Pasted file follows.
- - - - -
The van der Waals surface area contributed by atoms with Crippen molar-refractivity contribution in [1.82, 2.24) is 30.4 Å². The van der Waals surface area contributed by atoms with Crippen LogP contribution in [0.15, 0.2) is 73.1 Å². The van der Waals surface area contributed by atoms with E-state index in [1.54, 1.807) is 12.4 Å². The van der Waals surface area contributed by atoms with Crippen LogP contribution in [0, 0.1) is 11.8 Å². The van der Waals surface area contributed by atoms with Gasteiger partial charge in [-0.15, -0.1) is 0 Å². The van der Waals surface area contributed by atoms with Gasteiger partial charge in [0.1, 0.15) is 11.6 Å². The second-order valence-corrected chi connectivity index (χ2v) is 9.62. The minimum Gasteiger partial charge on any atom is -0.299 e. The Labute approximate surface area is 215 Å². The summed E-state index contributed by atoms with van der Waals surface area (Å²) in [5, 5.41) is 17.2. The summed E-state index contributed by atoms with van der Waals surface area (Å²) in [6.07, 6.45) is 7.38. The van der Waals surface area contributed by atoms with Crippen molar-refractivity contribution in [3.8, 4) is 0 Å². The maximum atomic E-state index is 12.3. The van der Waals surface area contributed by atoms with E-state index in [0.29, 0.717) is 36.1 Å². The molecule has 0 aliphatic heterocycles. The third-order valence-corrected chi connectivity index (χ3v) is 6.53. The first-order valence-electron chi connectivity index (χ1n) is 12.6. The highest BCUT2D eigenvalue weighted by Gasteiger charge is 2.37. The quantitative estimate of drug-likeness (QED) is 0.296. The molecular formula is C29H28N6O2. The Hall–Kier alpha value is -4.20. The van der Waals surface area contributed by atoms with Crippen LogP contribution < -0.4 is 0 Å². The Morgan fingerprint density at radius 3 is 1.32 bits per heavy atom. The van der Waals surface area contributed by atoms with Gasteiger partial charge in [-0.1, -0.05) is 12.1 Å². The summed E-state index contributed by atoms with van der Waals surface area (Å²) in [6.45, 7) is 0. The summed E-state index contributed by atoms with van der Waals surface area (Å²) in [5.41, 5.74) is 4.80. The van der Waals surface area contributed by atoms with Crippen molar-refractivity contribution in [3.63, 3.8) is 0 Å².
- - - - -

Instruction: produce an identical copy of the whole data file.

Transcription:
The van der Waals surface area contributed by atoms with Crippen molar-refractivity contribution in [1.82, 2.24) is 30.4 Å². The van der Waals surface area contributed by atoms with Crippen LogP contribution in [0.15, 0.2) is 73.1 Å². The van der Waals surface area contributed by atoms with E-state index in [1.54, 1.807) is 12.4 Å². The van der Waals surface area contributed by atoms with Crippen LogP contribution in [0, 0.1) is 11.8 Å². The van der Waals surface area contributed by atoms with Gasteiger partial charge in [-0.15, -0.1) is 0 Å². The van der Waals surface area contributed by atoms with Gasteiger partial charge in [0.1, 0.15) is 11.6 Å². The second-order valence-corrected chi connectivity index (χ2v) is 9.62. The minimum Gasteiger partial charge on any atom is -0.299 e. The Labute approximate surface area is 215 Å². The summed E-state index contributed by atoms with van der Waals surface area (Å²) in [5, 5.41) is 17.2. The summed E-state index contributed by atoms with van der Waals surface area (Å²) in [6.07, 6.45) is 7.38. The van der Waals surface area contributed by atoms with Crippen molar-refractivity contribution in [3.8, 4) is 0 Å². The maximum atomic E-state index is 12.3. The van der Waals surface area contributed by atoms with E-state index in [0.29, 0.717) is 36.1 Å². The molecule has 0 aliphatic heterocycles. The third-order valence-corrected chi connectivity index (χ3v) is 6.53. The first-order valence-electron chi connectivity index (χ1n) is 12.6. The highest BCUT2D eigenvalue weighted by Gasteiger charge is 2.37. The quantitative estimate of drug-likeness (QED) is 0.296. The molecular formula is C29H28N6O2. The Hall–Kier alpha value is -4.20. The van der Waals surface area contributed by atoms with Crippen LogP contribution < -0.4 is 0 Å². The Morgan fingerprint density at radius 3 is 1.32 bits per heavy atom. The van der Waals surface area contributed by atoms with Gasteiger partial charge in [-0.1, -0.05) is 12.1 Å². The summed E-state index contributed by atoms with van der Waals surface area (Å²) in [6.45, 7) is 0. The summed E-state index contributed by atoms with van der Waals surface area (Å²) in [5.41, 5.74) is 4.80. The van der Waals surface area contributed by atoms with Crippen molar-refractivity contribution in [3.63, 3.8) is 0 Å².